M+E Connections

M&E Journal: Staying Ahead of the Curve

Film and television content requires intense investment of time and funds.

Once content is created, studios and content owners must contend with various market pressures (including shrinking windows, consumer demands, and the need for high quality playback and bandwidth) as they find the audience for their titles.

These demands have led to an ever-increasing pressure to tighten security measures to protect high-value content.

As those in the media and entertainment industry know, video piracy is not a new trend. In recent years, increasing economic pressure and the COVID-19 pandemic amplified demands for both licensed and unlicensed content.

According to NERA Economic Consulting and GIPC, digital video piracy amounts to at least $29.2 billion and as much as $71.0 billion annually in lost revenues, representing overall revenue reductions between 11 percent and 24 percent.

The increasing demand for video content underlines the need for additional streaming flexibility.

But with global piracy costs eating into content’s revenue, it is critical to focus on minimizing vulnerabilities.

Luckily, there are several secure workflows and protections content owners can employ in tandem to fully protect their titles


One of the primary lines of defense against pirate attacks that video service providers need is either a strong layer of protection via either digital rights management (DRM) and/or a conditional access system (CAS).

Both help prevent unauthorized access of video content from unauthorized users and hackers; CAS can be thought of as a transport protection mechanism while DRM is an asset protection mechanism.

Many secure video solutions and OTT platforms are outfitted with protections that can perform both CAS and DRM functionality. Today, the differences between DRM and CAS are few, though it is likely that there will continue to be further advancements in CAS and DRM technology in the future.


Session-based forensic watermarking helps protect content both before and after release. With this type of watermarking, each playback session features an embedded identifier which allows the content owner to establish a link between the playback session and the user.

This level of additional forensic capabilities supplements security such as DRM or CAS by protecting decrypted content from escaping undetected, enabling identification and enforcement and makes it applicable to criminal proceedings should any illegal activity occur.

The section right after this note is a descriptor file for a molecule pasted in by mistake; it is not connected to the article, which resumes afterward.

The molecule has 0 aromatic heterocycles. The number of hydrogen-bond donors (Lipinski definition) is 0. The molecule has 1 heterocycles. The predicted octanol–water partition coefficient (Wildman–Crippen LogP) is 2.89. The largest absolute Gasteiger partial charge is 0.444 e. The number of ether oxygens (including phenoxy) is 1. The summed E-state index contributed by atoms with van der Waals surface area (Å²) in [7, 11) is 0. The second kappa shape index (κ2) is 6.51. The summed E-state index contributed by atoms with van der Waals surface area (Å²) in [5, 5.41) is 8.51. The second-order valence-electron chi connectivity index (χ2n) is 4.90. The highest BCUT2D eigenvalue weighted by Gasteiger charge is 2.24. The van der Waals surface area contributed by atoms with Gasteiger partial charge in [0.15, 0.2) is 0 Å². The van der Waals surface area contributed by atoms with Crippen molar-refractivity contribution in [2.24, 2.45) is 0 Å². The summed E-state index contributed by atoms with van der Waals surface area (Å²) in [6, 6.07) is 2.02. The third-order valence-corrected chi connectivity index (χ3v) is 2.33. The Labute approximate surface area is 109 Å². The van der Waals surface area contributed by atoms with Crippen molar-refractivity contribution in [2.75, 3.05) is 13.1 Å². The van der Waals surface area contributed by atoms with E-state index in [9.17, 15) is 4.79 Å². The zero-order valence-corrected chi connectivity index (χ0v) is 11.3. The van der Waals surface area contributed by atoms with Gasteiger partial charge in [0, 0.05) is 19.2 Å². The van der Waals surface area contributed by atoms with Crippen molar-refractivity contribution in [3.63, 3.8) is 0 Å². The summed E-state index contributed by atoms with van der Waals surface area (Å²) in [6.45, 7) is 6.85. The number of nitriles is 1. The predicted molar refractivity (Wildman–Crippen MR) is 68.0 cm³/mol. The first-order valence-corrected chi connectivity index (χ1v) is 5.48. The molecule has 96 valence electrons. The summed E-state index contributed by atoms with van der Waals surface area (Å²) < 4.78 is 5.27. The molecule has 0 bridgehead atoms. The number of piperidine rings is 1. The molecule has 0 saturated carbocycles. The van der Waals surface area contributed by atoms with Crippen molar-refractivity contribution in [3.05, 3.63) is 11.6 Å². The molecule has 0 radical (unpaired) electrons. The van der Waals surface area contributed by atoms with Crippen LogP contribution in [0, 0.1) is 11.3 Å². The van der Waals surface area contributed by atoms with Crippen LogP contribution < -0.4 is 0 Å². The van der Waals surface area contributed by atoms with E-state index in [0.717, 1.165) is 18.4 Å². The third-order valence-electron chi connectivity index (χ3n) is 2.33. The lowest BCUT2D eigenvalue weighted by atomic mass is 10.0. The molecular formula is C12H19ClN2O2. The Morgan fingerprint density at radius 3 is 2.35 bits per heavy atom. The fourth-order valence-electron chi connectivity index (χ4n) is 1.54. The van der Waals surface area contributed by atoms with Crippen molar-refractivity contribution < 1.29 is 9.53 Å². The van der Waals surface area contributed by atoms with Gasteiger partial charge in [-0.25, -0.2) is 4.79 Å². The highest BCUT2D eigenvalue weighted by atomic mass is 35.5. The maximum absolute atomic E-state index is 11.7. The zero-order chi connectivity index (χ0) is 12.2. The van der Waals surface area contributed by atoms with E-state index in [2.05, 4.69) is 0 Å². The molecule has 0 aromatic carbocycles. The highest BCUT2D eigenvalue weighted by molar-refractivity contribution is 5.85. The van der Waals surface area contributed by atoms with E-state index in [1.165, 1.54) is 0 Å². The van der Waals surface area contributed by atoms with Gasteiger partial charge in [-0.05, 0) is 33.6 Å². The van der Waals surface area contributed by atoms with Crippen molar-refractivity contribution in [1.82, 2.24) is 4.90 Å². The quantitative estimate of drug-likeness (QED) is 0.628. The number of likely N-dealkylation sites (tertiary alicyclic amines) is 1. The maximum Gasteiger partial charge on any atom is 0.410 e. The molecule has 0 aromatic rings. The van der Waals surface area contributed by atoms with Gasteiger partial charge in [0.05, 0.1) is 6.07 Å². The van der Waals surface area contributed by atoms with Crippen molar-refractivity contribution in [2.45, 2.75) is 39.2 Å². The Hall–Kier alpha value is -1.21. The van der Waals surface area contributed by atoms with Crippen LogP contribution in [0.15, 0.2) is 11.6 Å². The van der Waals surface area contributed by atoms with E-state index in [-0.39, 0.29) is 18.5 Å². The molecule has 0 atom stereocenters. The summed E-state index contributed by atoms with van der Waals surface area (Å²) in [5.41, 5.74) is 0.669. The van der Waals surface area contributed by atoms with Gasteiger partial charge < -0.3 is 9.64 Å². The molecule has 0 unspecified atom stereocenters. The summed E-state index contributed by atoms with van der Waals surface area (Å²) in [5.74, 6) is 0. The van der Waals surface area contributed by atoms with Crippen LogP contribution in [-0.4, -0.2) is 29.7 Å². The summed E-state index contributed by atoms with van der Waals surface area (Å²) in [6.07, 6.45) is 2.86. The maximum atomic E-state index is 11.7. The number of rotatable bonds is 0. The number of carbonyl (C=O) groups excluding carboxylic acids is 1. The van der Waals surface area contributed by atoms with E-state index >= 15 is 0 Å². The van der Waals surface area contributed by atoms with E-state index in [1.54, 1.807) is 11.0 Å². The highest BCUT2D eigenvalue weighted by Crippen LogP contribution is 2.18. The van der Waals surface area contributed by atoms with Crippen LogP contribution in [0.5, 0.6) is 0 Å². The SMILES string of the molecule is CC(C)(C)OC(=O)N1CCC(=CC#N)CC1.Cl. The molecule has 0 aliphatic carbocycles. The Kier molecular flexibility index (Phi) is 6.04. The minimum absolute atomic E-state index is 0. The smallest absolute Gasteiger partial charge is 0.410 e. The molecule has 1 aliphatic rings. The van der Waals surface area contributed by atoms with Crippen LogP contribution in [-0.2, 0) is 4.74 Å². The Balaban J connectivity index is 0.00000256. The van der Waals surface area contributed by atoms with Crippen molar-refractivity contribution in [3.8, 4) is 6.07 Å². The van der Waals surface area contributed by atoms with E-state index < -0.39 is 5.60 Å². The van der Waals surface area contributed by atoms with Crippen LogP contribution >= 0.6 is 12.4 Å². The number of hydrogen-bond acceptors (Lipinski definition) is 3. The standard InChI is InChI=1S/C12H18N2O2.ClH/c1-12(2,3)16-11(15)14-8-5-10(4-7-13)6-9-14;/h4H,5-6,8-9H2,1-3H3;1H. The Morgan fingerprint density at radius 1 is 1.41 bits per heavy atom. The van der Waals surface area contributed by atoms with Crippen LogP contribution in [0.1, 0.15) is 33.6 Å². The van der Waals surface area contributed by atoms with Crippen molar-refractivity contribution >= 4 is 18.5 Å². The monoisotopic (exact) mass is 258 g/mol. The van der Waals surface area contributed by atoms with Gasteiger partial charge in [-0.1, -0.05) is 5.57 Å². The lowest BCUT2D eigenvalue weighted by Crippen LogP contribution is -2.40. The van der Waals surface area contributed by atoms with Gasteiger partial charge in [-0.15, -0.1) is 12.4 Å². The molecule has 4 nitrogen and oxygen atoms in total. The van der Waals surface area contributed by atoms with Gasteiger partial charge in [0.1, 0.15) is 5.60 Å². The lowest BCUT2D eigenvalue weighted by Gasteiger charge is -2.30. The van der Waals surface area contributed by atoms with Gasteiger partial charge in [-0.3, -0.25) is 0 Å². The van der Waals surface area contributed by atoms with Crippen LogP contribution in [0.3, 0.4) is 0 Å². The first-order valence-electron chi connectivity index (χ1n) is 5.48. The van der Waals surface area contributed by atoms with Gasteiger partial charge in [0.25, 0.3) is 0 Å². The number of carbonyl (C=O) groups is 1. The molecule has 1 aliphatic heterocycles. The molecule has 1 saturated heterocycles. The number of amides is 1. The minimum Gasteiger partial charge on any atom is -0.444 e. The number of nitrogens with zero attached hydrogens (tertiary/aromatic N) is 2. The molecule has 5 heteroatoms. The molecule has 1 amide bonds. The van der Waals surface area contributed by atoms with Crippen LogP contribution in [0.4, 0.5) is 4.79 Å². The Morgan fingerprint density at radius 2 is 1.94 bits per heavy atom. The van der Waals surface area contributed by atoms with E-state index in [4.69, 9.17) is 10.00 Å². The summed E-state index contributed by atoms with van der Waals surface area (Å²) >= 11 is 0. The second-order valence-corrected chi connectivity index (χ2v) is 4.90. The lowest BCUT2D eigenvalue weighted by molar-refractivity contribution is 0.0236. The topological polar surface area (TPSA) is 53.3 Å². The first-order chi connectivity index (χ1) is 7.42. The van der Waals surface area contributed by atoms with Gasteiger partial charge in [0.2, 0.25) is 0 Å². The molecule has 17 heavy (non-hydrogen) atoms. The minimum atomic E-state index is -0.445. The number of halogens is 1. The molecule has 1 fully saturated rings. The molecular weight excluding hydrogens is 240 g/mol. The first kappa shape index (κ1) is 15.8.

And the appetite for watermarking has increased in recent years as well with more viewers watching at home and around the world, especially with the ripple effect from the pandemic.

On Vision Media’s platform, there was a 98 percent year on year growth in watermarking from 2020 to 2021 as studios adjusted to balancing viewer demands and security needs.


Another way to reduce unauthorized sharing is to establish strict playback rules when sending secure invitations to view content.

This can include: 1. Limiting the viewing window during which a user can watch a title. 2. Establishing a set number of times a user can watch the title, 3. Restricting playback by device-type or IP address.

IP restriction is popular for being one of the more cost-effective ways of protecting content, but title owners must be aware of the risk of IP spoofing as a potential workaround to this level of security. Each of these restrictions allow content owners to control how users interact with a title, especially pre-release, and helps to deter viewers from sharing with additional users.


When it comes to data that needs to be kept private, HTTPS offers a level of web encryption that provides security by preventing tampering when the video file is in transit.

While moving from file location to file location, encrypted data cannot be changed without destroying the data completely. It also offers authentication and peace of mind as data sent via HTTPS connections can verify their source location.


When sharing video internally or with external stakeholders, VIPs, or wider audiences, password protection still is a powerful and essential method for protecting content.

As always, changing passwords every couple of months is recommended for additional security.

Additionally, content owners can integrate with a SSO tool to help ensure additional protection on content invitations.


While credential sharing can lead to simultaneous logins from multiple locations, programs that allow content owners to see and investigate any unusual password activity can be key to cracking down on illegal sharing.

Content owners can benefit from tools that allow them full transparency into users logging in from various IPs.

If a user logs in two locations that are thousands of miles apart from each other in less than 1 minute, they can review and restrict that user from access.


When it comes to the question of what’s next for screener security, it will be necessary to consider the modes in which audiences will be engaging with content.

AR, VR, and MR technology continues to become more mainstream for consumers and the metaverse’s development is clipping along at an accelerated pace. According to BCG and Mordor Intelligence, the current market value for AR/ VR/MR is around $30.7 billion, and the market size worldwide of the AR/VR/MR market is to rise to $300 billion by 2024.

Content owners will likely want to select screening partners who are ready for and adapting to the changes ahead.

* By Joanna Syiek, Senior Directing, Marketing, Vision Media *


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